Review Summary: Sludge'n'Roll
It's always a curious predicament when a band attempts to mix two genres wildly unrelated to each other, considering that most experiments, on a wide, general scale, are failures. The wonder of musical experimenting is when it fails, you can hear it; the more glorious the failure, the more readily apparent it is to the human ear. This makes finding a successful combination of genres a wondrous gem of a discovery. Although not wholly spectacular, Mistress (UK) happens to be one of these musical jewels.
Their eponymous debut is a finely homogenized mix of sludge, grind and rock. As evidenced by bands such as Satyricon, Entombed and other metal/rock groups, mixing the two modernized versions of the genres is a highly vitriolic endeavor that often results in a catastrophic, hilarious failure that sounds like someone defecating on two genres at once (which is a fitting summary for almost all of modern metalcore). Mistress, most likely due in part to the inclusion of both members of Anaal Nathrakh, manage to avoid this disastrous audible tragedy quite gracefully, and, as should be expected of them, produce an extremely intense final product. Alternating between sludge-rock and simple grind, the band attempts to establish a distinct sound, but as with all successes, acquire a small hiccup in the form of pattern and repetition.
The band’s fusion of sludge and rock is augmented by a dynamic, muddy production. In a rare twist of fate, the bass is finally cranked up to eleven and given an equal amount of attention compared to the lead guitar. In addition to this, Mick Kenney (guitarist for Anaal Nathrakh, Professor Fate) plays drums on this release. For the most part, his perforamance is standard and unassuming, keeping a simple beat. He gets a few moments to shine on the grind tracks, where performs admirably. IN a smilar veinl, DaveHunt (vocalist of Anaal Nathrakh) performs as one would expect: completely unintelligibly. Sticking with his standard black metal scream, it would be an accomplishment of indescribabably merit if anyone can comprehend a single word of the vocals on this album. In accordance with a standard sludge sound, the guitars stick to slow, progressive not structures that build as they rumble along, but are apt to switch at the drop of a hat (presumably a top-hat, since they are Englishmen) to face-destroyingly fast and precise on the more grind oriented tracks.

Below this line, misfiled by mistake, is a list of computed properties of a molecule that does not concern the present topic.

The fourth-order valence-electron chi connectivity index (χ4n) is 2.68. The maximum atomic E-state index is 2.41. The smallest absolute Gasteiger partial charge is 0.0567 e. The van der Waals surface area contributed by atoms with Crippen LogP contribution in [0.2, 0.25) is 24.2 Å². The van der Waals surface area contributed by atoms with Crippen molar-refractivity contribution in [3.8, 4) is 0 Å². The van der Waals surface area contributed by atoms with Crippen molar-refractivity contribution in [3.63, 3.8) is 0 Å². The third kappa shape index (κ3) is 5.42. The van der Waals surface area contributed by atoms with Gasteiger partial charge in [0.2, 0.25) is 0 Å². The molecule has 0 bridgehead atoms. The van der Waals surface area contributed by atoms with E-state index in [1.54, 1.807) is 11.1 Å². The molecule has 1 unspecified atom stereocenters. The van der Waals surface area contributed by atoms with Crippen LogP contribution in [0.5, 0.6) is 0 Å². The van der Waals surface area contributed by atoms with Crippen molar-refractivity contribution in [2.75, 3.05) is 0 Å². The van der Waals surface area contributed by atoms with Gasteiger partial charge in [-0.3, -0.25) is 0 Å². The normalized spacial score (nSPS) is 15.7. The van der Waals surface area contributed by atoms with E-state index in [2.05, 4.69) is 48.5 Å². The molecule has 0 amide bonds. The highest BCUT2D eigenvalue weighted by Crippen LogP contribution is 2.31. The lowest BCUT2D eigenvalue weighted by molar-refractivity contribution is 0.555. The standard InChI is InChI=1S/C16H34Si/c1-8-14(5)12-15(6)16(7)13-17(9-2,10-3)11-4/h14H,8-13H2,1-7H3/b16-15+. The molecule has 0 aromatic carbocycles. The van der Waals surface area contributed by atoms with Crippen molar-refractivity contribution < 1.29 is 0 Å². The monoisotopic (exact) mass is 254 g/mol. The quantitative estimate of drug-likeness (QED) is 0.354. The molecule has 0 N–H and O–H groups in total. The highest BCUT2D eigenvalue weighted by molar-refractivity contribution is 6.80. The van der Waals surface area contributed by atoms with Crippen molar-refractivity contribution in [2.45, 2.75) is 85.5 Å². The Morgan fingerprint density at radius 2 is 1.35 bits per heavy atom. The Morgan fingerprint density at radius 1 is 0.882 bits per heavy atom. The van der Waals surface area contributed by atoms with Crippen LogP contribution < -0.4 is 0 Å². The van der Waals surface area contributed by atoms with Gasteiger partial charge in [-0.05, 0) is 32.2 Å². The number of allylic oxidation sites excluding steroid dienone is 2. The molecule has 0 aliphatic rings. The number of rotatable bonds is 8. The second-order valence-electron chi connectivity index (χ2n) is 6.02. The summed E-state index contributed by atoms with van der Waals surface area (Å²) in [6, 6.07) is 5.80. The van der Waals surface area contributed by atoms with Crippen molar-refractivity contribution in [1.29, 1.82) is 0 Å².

The big question, as far as the melding of two styles goes, is how functional is it? Does the band mix the two distinct sounds in a sharp, cohesive manner? In short, yes. There’s a catch, though; being that, although the sound and style work, it’s validity as an interesting form of music falters a tad. The band, either intentionally or unintentionally, arranged the album in a patterned format: sludge track, sludge truck, grind track. At first unnoticeable, but readily apparent later on, it lends itself to the dullness of what will henceforth be known as Sludge’n’Roll. Even with a balls-out rocking format, it’s just not as interesting as other, simpler genres.